SenseIoT in action
Recently the SenseIoT solution was installed in the renovation project of a 1938 tenant-owned apartment building situated in the suburb of Kålltorp in Gothenburg, Sweden. The project included updating of all drainage pipes and the electrical system as well as building refurbishment. A water leak in such a house, which in some cases could take three to five years to detect, would be extremely expensive and would make it very difficult to dry and rebuild. With this in mind, the installation of the new SenseIoT system was a very good solution for detection of water leaks and prevention of prolonged damages. In the bathroom, the sensors were placed in the wall near the bathtub tap and in the floor construction near the floor drain. There is also a reference sensor placed in the same floor construction section where the floor drain was placed eight feet away. The reference sensor is used to monitor the development of humidity spread in the construction during leakage. In the kitchen, the sensor was placed in the space under the sink cupboard and floor. The sensor is used for detection of both dishwasher leaks as well as leakages from the sink for pressurised and passive water intrusion.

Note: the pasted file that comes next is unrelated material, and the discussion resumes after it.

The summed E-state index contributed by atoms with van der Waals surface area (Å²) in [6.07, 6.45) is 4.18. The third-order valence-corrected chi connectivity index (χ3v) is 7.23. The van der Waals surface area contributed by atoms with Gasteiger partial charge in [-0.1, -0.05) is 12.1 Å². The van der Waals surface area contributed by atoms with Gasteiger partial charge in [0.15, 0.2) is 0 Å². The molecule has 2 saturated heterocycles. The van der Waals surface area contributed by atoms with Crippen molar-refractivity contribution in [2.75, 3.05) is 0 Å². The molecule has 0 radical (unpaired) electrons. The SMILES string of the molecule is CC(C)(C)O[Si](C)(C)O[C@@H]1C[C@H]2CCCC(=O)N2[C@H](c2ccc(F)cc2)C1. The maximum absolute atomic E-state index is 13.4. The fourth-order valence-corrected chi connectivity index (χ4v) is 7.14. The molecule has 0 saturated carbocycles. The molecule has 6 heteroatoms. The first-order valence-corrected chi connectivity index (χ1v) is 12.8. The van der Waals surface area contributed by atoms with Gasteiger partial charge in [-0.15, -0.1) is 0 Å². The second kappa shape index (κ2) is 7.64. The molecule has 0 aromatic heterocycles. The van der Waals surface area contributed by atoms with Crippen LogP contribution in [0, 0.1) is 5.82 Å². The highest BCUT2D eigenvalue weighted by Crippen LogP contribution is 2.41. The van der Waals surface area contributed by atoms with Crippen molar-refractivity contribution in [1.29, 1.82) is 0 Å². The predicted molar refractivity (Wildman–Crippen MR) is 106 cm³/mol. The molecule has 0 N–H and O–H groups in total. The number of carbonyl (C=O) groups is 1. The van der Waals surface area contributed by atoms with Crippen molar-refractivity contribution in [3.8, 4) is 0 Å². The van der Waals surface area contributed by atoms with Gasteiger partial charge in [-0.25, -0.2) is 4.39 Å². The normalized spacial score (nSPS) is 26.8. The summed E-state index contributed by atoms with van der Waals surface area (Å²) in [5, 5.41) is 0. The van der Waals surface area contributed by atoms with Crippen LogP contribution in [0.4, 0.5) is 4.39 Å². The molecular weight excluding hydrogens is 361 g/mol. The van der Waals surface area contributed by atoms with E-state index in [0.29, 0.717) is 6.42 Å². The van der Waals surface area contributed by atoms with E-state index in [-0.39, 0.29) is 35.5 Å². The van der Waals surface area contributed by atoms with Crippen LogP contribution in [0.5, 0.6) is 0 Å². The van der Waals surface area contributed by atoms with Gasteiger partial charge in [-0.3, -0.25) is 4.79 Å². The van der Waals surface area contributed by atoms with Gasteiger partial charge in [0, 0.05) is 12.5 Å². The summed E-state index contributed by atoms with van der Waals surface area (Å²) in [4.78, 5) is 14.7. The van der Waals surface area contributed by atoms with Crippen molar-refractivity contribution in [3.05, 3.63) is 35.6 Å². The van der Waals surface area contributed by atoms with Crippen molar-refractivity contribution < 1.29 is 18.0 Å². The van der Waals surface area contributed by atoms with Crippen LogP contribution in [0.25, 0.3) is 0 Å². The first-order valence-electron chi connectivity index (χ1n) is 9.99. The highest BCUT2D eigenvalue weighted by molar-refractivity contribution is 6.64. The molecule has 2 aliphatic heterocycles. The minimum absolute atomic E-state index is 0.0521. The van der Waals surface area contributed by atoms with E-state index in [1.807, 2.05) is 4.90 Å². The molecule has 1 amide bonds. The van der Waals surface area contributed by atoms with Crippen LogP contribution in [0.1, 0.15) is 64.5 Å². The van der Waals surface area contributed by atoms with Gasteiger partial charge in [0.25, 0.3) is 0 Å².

“The SenseIoT solution gives us security against unpredictable costs for the estate when it comes to water leaks and it is also a quality label for each tenant-owned apartment. We get constant information about humidity, temperature levels and more, enabling us to know the status in the building at all times. As an extra bonus, we will receive a discount on the insurance,” says Henrik Berntsson, the chairman of the board of the tenant association within the building.

Discounts from insurance providers are significant, as the solution provides a metric to ensure the cause of damage is accurately determined. “The saving can be huge and should be de-facto for all real estate owners, insurance companies and others,” adds Berntsson. The charge for a system varies with volume. The average size of a building is 20 apartments for tenant-owned apartments in Sweden. Such a system would cost around a US$1,500 one-time fee and around US$1,000 yearly for the SenseIoT subscription. An option is offered for monitoring of data and site visits when a leakage is assumed.